Anahita and Heiko Thoms
Anahita and Heiko Thoms (Carmen Natale/ALM)

When a lawyer and a diplomat join forces to battle human trafficking, the result—at least in the case of Anahita and Heiko Thoms—is an initiative that has given nonprofits a platform to raise money and to meet other people who are fighting for the same cause.

United Against Modern Slavery began about a year ago in the home of Anahita Thoms, counsel to Freshfields Bruckhaus Deringer, and her husband, Heiko Thoms, who has served as deputy permanent representative of Germany to the United Nations. The couple became aware of the growing problem of human trafficking through their work and decided to use their connections and resources to bring together attorneys, leaders of nonprofits and UN organizations and charities who are working to help victims. One of the initiative’s main projects is to encourage collaboration between pro-bono attorneys and non-governmental organizations, known as NGOs.

Anahita Thoms is co-leader of Freshfields’ global sanctions and trade group. She is a member of the law firm’s corporate social responsibility and pro bono group, which advises international NGOs on sanctions against Russia, Iran, North Korea and Cuba. The group, working with other organizations, has provide legal workshops for migrant students in Frankfurt and programs in Berlin to assist children and families and to empower girls.

As an ambassador, Heiko Thoms has represented Germany in the UN Security Council and the General Assembly. Last year, he was elected vice president of the UN’s Economic and Social Council. He is a distinguished fellow at East West Institute (EWI), a New York City-based group that uses international networking and back channel diplomacy to find solutions to global economic and security issues. He previously has served as vice president of UNICEF’s and UN WOMEN’s executive board.

Q: What prompted the two of you to start this initiative?

A: Anahita: Slavery is not an issue of the past. On a global level, there are more slaves today than ever before. Modern slavery exists on every continent, in every country, in our communities, in Europe, in the U.S., even here in New York. For many years we felt the issue of modern slavery did not get enough attention, but it was the refugee crisis that sparked our initiative. Women, children, minors, often on the run without family, are extremely vulnerable and at a high-risk of becoming victims and being exploited. Throughout our careers, Heiko and I have encountered different forms of modern slavery and learned about the magnitude of the problem, Heiko through his work at the UN, in particular as vice president of UNICEF and UN Women, and I through my pro bono work. We have seen firsthand how massive the challenges are.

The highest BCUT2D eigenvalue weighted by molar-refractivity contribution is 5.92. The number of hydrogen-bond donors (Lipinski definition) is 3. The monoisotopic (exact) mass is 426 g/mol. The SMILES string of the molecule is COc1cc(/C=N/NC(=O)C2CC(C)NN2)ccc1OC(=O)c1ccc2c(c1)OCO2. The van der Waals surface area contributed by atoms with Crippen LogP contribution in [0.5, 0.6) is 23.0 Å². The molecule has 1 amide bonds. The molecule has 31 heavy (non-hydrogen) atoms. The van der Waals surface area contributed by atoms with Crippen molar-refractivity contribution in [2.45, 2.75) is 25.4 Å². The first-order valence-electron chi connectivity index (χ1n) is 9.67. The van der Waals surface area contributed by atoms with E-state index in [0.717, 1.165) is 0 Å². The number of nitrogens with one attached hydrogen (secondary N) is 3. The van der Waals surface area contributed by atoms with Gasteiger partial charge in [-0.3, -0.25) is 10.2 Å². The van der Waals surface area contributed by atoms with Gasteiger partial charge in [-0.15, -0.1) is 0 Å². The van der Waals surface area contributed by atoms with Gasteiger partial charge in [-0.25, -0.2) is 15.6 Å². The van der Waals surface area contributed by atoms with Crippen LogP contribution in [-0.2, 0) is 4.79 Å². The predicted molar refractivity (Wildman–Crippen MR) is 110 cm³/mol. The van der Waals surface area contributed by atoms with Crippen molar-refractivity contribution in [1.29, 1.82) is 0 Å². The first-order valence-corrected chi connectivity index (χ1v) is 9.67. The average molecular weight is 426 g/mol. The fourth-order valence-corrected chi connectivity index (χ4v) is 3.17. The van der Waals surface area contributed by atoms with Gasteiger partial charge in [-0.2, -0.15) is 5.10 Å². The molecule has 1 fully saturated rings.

Q: What do you mean by “modern” slavery?

A: Heiko: There is a debate on whether to refer to the exploitation as modern slavery, human trafficking, or forced labor. In our view, the name United Against “Modern Slavery” gives the clearest idea of what we are dealing with: a severe human rights problem, almost as old as humankind, but never seen on as large as today. This is what we want to draw attention to. We still need much greater awareness of and attention on the issue.

Q: How is your initiative funded?

A: Anahita: We have deliberately decided not to do fundraising. The focus is to support the work of the many NGOs, such as Sanctuary For Families or Equality Now, that already exist—not just to add one that does more of the same. By using our networks, by spreading the word, by hosting events where they can meet and mingle with others in the space and giving them a platform to do fundraising, this is what we want to achieve, and have funded this all ourselves. And of course try to lean in by example, by taking on pro bono cases myself.

Q: How is your approach different from other organizations that work against trafficking, such as Sanctuary for Families?

A: Heiko: We are not an NGO. We bring people together. United Against Modern Slavery gives individuals, charities and organizations a platform to amplify their voice. The spotlight is on the individuals and NGOs, not on us.

Q: How do you add value to the work of other groups?